If I understand the mechanism here, at the end of 10 years if you don’t sell your house you don’t get to keep the money, you simply owe a balloon payment of the to date appreciation. Based on that assumption, what you are agreeing to is a sixth to a third of the appreciation of your house. So assuming $3M value for ease of numbers, if after 10 years your house has appreciated by 10% or $300k you pay them $42,810 for the sake of borrowing $150k. Assuming annual accrual [B=P(1+rate)^10] that is a low 2.5%. But if you are closer to the national average of the last 40 years (but still significantly below) at 3% annual appreciation you are at 34% growth. You would now pay them almost $150k for the sake of borrowing $150k. That is a significantly higher rate of just over 7%. If you have bay area appreciation? 6% appreciation = 79% growth, $338k, and 8.5% rate [I could have some errors on these numbers, as I didn’t double check them]

    This is how you get the varying rate of appreciation owed. If you are basing the percentage on the value of the property instead of the amount borrowed you need to adjust the rate accordingly in order to compensate for it. This is also why you need to limit the amount one can borrow, not just for exposure but to have a low loan to value ratio for the sake of return against that investment.

    It doesn’t look necessarily like a bad way to go, you are simply risking against a different set of circumstances. If you live in an area that you don’t project much property appreciation over the next decade then you’re good, and it is a way of diversifying the risk of your property if you expect a contraction of the market. However I don’t think it’s significantly cheaper than a simple loan, especially considering, as I pointed out before, the costs of selling the property don’t change based on what and how you owe money on it.

  29. Dood, el Farbe

    Interesting notion overall. I wanted to see what a conditional offer might look like, but unfortunately during the process the website (on the one hand) recognized my address well enough to know Patch does not currently offer service in my area, it (on the other hand) said it could not find any data associated with my address.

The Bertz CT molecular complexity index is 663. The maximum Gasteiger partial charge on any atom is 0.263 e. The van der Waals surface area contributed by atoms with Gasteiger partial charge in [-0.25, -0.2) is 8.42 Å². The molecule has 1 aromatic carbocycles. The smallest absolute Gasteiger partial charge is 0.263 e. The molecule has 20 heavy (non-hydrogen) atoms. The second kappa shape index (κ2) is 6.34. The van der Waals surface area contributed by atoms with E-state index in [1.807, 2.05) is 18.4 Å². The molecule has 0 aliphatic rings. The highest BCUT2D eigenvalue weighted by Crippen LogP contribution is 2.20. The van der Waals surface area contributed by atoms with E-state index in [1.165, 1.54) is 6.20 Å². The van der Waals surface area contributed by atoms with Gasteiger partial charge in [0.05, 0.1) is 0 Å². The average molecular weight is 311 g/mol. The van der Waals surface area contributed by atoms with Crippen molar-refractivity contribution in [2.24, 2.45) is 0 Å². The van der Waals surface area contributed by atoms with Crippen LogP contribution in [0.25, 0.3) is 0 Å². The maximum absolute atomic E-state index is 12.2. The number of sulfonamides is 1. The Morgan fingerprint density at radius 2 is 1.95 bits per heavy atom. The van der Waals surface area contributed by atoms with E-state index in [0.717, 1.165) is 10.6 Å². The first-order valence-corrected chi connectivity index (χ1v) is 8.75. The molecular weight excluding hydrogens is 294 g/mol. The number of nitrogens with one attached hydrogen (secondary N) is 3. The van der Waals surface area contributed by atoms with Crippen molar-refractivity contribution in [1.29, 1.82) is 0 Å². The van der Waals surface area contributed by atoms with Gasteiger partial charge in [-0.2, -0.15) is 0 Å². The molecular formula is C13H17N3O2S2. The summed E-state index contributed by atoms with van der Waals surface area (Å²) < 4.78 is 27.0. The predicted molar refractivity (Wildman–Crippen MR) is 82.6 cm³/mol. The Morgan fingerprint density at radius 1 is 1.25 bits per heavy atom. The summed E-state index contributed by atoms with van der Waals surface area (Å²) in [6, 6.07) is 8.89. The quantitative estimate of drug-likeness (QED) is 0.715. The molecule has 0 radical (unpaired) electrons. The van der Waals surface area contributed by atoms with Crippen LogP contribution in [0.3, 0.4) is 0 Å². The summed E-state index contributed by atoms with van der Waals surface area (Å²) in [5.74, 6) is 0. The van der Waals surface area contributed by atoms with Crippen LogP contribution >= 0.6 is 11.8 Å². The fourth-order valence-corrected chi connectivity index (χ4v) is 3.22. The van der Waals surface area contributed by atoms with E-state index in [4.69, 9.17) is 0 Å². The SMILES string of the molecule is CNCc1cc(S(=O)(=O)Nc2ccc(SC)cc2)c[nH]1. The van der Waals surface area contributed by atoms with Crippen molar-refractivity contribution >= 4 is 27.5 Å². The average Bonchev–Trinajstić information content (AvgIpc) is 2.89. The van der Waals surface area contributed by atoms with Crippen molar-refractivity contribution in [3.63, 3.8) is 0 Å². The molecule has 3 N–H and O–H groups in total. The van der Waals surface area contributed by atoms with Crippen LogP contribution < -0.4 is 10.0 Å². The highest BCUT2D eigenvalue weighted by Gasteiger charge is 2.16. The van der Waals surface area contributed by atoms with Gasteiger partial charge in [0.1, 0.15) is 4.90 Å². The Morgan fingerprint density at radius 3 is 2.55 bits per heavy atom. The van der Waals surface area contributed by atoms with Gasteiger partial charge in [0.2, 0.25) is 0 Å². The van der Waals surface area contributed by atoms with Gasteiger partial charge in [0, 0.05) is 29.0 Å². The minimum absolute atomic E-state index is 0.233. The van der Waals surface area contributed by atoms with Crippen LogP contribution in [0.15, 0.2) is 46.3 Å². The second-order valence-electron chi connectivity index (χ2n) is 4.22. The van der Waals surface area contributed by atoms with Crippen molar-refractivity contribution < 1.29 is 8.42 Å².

Strange. Buggy?

  30. This is a really interesting alternative to a HELOC. I put in my address in the Midwest, and they couldn’t find it. I also put in my rental property’s Southern California address and I also got the “Couldn’t find any associated data with this address.” I’m not sure if it is user error or a bug, so I will try again later because I would love to see what a conditional offer would look like.

    1. Sundeep Ambati

      Hi Jax my name is Sundeep Ambati I am one of the co founders of Patch Homes. I am sorry your address was not recognized. Can you please send me an email with your property address? My email is

  31. Sounds like a terrible business, for Patch. Will look into going all-in and hold forever, thanks!

    Yes their research shows homeowner turnover every 7 to 8 years, but they may not be attracting the typical homeowner, plus CA is probably close to a short term market top…

  32. I’ve heard of Point, which seems to be similar to Patch. Sam/Sahil, could you detail the difference between the two startups?

    1. Sahil Gupta

      Mrs. BITA – This is Sahil here, cofounder of Patch Homes.

      The biggest difference between Patch Homes and Point is that — Patch Homes shares the downside loss with you in case home values drop. With Point, they require the homeowner to take the first 20% or so loss on the downside before they take a loss. As a result, Patch Homes is a more homeowner friendly and equitable deal compared to Point’s model.

      So, in the above example mentioned by Sam, in case the home dropped by 20% to $2.62 million, Sam would have still paid by Point a full $150,000. However, with Patch Homes he only pays back $56,275. That is almost $100,000 benefit to homeowner with Patch Homes.

      We want to make sure that we are completely aligned with our homeowners in the future upside and downside, hence we share in downside risk as well.

      Hope this helps!

      1. Thanks for the clarification Sahil. Another question:

        The Point website says “If you don’t sell, you can buy back Point’s stake at any time during the term at the then current appraised property value.”

        Is this true for Patch as well? If I choose to pay back instead of selling, do I have to pay you back based on the current value of my home, or just the original loan amount at 0%?

        1. Yes. That is true for Patch Homes as well. You can exit the contract anytime via
          – Sale
          – Cash-out refinance
          – Buy out via cash payment